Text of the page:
To freeze or not to freeze. That is the question.
The Clinton administration's fiscal 1998 budget, scheduled to be released later this week, won't seek a freeze on hospital Medicare payment rates as recommended recently by a congressional advisory panel, HHS Secretary Donna Shalala said last week.
However, GOP leaders said they would not rule out setting fiscal 1998 hospital payments at 1997 levels.
"We may want to go with a one-year freeze," said William Thomas (R-Calif.), chairman of the House Ways and Means health subcommittee.
Last month, the Prospective Payment Assessment Commission voted to urge Congress not to increase Medicare hospital payment rates in 1998. ProPAC also recommended a freeze on Medicare payments to hospitals for their capital costs.
The recommendations were based on ProPAC data showing that hospitals enjoyed high Medicare profits in fiscal 1995 (Jan. 20, p. 2).
But those recommendations won't be incorporated in the White House budget, Shalala said in a speech last week at the American Hospital Association's annual membership meeting in Washington.
Still, White House officials stopped short of saying they would oppose a freeze if it were introduced by Congress.
"A freeze will be discussed over the course of negotiations, but we don't think one is necessary," said an administration official who asked not to be identified.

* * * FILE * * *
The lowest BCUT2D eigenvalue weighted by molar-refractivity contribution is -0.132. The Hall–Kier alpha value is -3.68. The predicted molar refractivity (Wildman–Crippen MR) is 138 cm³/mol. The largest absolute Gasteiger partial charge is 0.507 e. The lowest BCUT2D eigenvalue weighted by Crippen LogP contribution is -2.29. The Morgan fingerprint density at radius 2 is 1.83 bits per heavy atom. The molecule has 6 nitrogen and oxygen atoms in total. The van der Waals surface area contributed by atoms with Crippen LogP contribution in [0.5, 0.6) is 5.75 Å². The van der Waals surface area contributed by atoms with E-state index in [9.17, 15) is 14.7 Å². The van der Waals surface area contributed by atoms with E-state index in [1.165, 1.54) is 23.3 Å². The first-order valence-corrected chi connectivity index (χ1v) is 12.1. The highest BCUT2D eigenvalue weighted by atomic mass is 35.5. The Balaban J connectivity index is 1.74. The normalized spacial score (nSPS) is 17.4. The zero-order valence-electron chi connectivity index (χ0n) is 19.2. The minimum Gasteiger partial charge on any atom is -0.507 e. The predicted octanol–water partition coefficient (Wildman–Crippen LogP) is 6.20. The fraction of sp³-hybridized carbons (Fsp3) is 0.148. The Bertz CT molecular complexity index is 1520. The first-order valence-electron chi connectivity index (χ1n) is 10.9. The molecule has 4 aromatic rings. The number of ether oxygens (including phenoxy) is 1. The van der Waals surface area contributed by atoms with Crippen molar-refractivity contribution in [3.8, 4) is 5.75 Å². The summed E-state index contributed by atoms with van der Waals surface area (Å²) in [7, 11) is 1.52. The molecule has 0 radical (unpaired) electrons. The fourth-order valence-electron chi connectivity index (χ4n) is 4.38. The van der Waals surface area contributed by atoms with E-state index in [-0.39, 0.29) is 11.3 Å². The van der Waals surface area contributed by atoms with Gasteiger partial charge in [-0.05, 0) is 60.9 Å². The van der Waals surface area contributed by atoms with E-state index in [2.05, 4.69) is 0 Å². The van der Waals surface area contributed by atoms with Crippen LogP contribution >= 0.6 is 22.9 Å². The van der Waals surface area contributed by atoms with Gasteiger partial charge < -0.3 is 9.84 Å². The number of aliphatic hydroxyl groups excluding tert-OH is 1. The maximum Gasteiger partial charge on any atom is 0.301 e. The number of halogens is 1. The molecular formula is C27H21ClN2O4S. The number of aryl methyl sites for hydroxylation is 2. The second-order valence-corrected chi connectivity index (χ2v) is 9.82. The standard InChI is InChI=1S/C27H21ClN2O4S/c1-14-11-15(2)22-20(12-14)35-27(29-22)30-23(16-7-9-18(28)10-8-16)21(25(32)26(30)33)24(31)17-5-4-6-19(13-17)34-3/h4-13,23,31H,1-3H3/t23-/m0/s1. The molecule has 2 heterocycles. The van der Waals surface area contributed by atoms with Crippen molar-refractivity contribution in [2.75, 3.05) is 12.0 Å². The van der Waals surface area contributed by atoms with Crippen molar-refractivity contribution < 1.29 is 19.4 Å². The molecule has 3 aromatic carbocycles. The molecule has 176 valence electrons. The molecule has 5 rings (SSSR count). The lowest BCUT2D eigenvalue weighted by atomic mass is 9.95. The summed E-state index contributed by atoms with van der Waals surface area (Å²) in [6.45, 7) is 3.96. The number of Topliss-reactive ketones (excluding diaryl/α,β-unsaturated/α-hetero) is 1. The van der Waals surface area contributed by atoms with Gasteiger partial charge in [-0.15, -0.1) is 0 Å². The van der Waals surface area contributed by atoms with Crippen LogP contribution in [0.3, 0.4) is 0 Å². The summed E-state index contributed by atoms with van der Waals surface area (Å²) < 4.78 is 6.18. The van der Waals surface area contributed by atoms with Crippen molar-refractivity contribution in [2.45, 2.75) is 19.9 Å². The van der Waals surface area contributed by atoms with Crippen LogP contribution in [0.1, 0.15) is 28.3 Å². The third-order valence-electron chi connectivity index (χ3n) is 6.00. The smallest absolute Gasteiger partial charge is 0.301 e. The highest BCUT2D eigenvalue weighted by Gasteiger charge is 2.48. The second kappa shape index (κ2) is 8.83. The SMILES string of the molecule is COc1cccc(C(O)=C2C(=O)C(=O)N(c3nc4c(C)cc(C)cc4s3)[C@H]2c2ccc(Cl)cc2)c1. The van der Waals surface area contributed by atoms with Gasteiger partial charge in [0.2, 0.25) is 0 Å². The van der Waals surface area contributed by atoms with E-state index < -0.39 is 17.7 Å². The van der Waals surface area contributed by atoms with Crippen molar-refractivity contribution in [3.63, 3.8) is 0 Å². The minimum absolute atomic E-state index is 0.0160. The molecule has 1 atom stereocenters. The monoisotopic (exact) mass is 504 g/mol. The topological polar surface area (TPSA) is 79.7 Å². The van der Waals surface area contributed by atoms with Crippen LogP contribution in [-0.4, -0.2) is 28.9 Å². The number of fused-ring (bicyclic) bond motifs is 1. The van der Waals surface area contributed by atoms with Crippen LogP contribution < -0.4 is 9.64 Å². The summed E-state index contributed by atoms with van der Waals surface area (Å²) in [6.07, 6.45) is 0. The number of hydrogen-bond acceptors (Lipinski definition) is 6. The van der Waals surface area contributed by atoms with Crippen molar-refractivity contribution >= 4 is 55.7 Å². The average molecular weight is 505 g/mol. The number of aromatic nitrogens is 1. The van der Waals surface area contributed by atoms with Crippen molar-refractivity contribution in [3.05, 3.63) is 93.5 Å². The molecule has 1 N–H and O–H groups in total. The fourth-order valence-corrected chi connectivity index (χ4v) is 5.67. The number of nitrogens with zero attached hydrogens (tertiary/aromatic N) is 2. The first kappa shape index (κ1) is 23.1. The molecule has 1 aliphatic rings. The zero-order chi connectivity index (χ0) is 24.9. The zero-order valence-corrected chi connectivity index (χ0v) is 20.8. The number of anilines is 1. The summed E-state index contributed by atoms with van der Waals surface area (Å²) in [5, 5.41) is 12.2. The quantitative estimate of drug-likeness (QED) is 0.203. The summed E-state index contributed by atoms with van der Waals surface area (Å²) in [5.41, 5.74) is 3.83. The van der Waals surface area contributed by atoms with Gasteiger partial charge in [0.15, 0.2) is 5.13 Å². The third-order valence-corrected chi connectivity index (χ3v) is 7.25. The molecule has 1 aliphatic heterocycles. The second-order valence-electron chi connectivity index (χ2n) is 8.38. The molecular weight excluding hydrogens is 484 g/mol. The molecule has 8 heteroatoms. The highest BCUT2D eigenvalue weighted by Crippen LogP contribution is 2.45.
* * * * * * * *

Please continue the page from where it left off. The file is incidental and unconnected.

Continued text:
An area where the White House and GOP leaders appear to be further apart is the administration's package of managed-care reforms.
Under the current system, Medicare pays managed-care plans 95% of the amount it would otherwise spend on an average fee-for-service beneficiary in any given county. The White House plan would reduce that rate to 90% beginning in 2000.
Last week, Senate Majority Leader Trent Lott (R-Miss.) said he would not support a reduction in managed-care payments.
The two sides do seem to be in agreement that wealthy beneficiaries should pay higher Medicare Part B premiums, but neither side seems willing to offer such a proposal.
In an interview last week, President Clinton said he was open to the idea of means testing Medicare Part B premiums. Lott said he believed beneficiaries should pay a higher percentage of Medicare costs.
Thomas said the GOP wouldn't take the first step in raising premiums.
"If the president is not opposed to means testing, I'd like to see it in writing," Thomas said. "It's not going to come from us."